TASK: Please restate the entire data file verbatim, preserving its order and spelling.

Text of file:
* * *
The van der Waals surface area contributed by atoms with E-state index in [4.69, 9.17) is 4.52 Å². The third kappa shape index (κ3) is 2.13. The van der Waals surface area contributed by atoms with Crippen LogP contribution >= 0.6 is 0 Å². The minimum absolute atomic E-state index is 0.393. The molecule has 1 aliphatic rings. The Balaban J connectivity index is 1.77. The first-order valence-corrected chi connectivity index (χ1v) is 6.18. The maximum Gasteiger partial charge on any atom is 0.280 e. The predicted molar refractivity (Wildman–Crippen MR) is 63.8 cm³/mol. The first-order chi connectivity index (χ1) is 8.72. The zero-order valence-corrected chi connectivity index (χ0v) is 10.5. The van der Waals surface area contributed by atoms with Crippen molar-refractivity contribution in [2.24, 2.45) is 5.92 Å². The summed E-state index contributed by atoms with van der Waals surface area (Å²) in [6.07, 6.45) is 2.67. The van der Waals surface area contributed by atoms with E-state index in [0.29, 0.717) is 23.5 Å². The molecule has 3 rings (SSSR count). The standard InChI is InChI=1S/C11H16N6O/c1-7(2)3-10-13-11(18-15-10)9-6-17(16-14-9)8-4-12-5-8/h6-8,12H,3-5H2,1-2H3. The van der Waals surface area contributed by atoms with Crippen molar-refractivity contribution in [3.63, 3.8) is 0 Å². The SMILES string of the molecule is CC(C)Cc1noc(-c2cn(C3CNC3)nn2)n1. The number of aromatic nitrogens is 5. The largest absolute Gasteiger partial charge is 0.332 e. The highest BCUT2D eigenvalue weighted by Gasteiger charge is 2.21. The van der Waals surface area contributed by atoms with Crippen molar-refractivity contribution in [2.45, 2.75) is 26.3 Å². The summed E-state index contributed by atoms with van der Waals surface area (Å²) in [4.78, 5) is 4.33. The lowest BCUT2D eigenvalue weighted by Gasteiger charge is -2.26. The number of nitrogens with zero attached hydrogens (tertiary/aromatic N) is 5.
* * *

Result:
The van der Waals surface area contributed by atoms with E-state index in [4.69, 9.17) is 4.52 Å². The third kappa shape index (κ3) is 2.13. The van der Waals surface area contributed by atoms with Crippen LogP contribution >= 0.6 is 0 Å². The minimum absolute atomic E-state index is 0.393. The molecule has 1 aliphatic rings. The Balaban J connectivity index is 1.77. The first-order valence-corrected chi connectivity index (χ1v) is 6.18. The maximum Gasteiger partial charge on any atom is 0.280 e. The predicted molar refractivity (Wildman–Crippen MR) is 63.8 cm³/mol. The first-order chi connectivity index (χ1) is 8.72. The zero-order valence-corrected chi connectivity index (χ0v) is 10.5. The van der Waals surface area contributed by atoms with Crippen molar-refractivity contribution in [2.24, 2.45) is 5.92 Å². The summed E-state index contributed by atoms with van der Waals surface area (Å²) in [6.07, 6.45) is 2.67. The van der Waals surface area contributed by atoms with E-state index in [0.29, 0.717) is 23.5 Å². The molecule has 3 rings (SSSR count). The standard InChI is InChI=1S/C11H16N6O/c1-7(2)3-10-13-11(18-15-10)9-6-17(16-14-9)8-4-12-5-8/h6-8,12H,3-5H2,1-2H3. The van der Waals surface area contributed by atoms with Crippen molar-refractivity contribution in [3.63, 3.8) is 0 Å². The SMILES string of the molecule is CC(C)Cc1noc(-c2cn(C3CNC3)nn2)n1. The number of aromatic nitrogens is 5. The largest absolute Gasteiger partial charge is 0.332 e. The highest BCUT2D eigenvalue weighted by Gasteiger charge is 2.21. The van der Waals surface area contributed by atoms with Crippen molar-refractivity contribution in [2.45, 2.75) is 26.3 Å². The summed E-state index contributed by atoms with van der Waals surface area (Å²) in [4.78, 5) is 4.33. The lowest BCUT2D eigenvalue weighted by Gasteiger charge is -2.26. The number of nitrogens with zero attached hydrogens (tertiary/aromatic N) is 5.